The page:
On a recent journey to the green wine region, I visited Amarante, one of the most beautiful cities near Porto. A beautiful town in its little majesty, very close to the birthplace of one of the most overlooked Portuguese artists in history: Amadeo de Souza Cardoso. Amadeo, who was admired (and quickly forgotten) as an absolute genius everywhere.
It is important to go back in time and remember the life of Amadeo Souza Cardoso…
“My destinies will be unsettled but with me”
Amadeo de Souza Cardoso was born in Manhufe (a tiny village just outside Amarante), in 1887, within a wealthy yet conservative rural family, the fifth of nine children. When I visited Amarante I went out of my way to find out where Amadeo was born, since his home, at least on the outside, looks just like the old photos from those days: Amadeo’s father hoped that his child would dedicated his life to the family business, but Amadeo early showed his vocation and an unusual lucidity regarding it, that we can first see in the letter he wrote to his parents when he was just 19 years old:
“(…) I am a dramatic spirit, and in my soul there is always a tragedy in which I am the only spectator. My destinies are unsettled but with me; with them I shall prevail, or for them I shall be crushed.”
Amadeo de Souza Cardoso left to Paris, the cultural and artistic center of Europe at the beginning of the twentieth century, a solar opposite to his small homeland.
Amadeo, supported by the financial availability of his family and his natural ambition, soon introduced himself in the cultural circles of Paris, befriending other artists such as Brancusi, Picasso, Gris, Modigliani… passionate personalities who interfered and influenced each other’s forms of art. It would be a mistake, however, to frame Amadeo de Souza Cardoso as a mere disciple of these world-renowned artists, quite the contrary; there are several art historians (such as Laurent Salomé, the artistic director of the Grand Palais) who argue that the Portuguese artist would be in the creative epicenter of Paris, influencing other artists as much as they influenced him.In 1911, Amadeo de Souza Cardoso applied for the two major exhibitions of the time, the XXVIII Salon des Independants and the X Salon d’Automne, and was selected to both. He participated with a total of 12 paintings, most of which are missing, and that the Calouste Gulbenkian Foundation, in Lisbon, has been trying to locate and collect back for many years now.
Later, and with his extraordinary notion of career, Amadeo de Souza Cardoso creates a portfolio of 20 drawings that he sends to the United States, United Kingdom and Germany. Exotic drawings (such as the one below 1913, entitled “The Hawks”), with an impeccable mastery that crosses various styles, which aroused enormous interest from art galleries and museums.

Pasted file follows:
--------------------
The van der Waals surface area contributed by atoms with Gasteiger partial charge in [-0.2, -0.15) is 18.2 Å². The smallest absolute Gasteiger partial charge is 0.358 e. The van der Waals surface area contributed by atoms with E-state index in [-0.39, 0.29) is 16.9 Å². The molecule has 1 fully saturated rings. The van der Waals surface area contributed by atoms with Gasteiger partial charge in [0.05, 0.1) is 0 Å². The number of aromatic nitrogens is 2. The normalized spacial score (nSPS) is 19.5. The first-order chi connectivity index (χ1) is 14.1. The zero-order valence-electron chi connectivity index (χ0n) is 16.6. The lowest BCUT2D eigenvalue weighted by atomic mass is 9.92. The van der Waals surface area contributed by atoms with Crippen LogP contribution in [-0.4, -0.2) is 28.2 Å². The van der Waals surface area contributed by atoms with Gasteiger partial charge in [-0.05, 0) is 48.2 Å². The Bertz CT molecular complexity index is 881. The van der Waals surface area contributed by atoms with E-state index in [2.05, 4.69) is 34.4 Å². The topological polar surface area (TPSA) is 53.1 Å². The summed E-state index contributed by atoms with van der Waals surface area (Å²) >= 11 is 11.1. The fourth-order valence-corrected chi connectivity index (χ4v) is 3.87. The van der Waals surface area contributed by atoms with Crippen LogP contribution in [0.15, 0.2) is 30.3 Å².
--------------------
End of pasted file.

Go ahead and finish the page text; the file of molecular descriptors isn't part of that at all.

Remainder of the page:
Following that and with a little help from his north American friend Walter Pach, in 1913 Amadeo participates in the Armory Show, becoming the 3rd best selling artist of the exhibition, that displayed works of more than 300 North American and European artists.
It is still possible to see an Amadeo de Souza Cardoso’s painting in the permanent exhibition of The Art Institute of Chicago, entitled “Saut du Lapin” (which translates to “the leap of the rabbit”). Isn’t this magnificent?!At the age of 26 years old, Amadeo de Souza Cardoso is an artist who feels in control of himself, who has already exhibited in France, Germany, United Kingdom and United States. Amadeo describes himself quite individually, with a style that fits no art tendency:
“I do not follow any school. Schools are dead. Am I a cubist, a modernist, an abstractionist? A bit of everything.”
“I work, I work like an animal”
Big expectations are built around his career; which is, however, interrupted by WW1. Amadeo de Souza Cardoso looks for a safe place in his family residence in Manhufe. Everyone expected it to be a short war, but the days stretched into years and a furious creativity sparkled in Amadeo, encouraged by the letters of his friend Walter Pach, which report USA expectations for the new work of the young Portuguese painter.
Unfortunately, dreams and ambitions are ravaged by the Spanish flu. Amadeo de Souza Cardoso died in 1918, aged 30 years old and with many unfulfilled projects. His last works show, however, an entirely new style that lied within itself, as we can see in these pictures (the left one is even one of my favourites – such fury, such sensuality!):The artist is quickly forgotten, and two facts contributed to this: the natural resistance of his widow, Lucie, to share the works of Amadeo de Souza Cardoso up to the 80s, when she donated his paintings and drawings to the Calouste Gulbenkian Foundation. And I dare say that Amadeo’s family’s decision to donate part of his works, which were in his family house in Manhufe, to the Museum of Amarante, a forgotten town in Portugal, a country that suffocated under an oppressive dictatorship, also greatly contributed to this oblivion in modern art history.
Helena de Freitas, an art historian that dedicates her career to Amadeo, once said that “the question “but after all, who was Amadeo de Souza Cardoso?” must cease to exist”. On a conversation with a friend, he told me, “is not the question that has to cease to exist, it is the answer that must appear.” I hope that, in some way, I have contributed to this response by writing this article.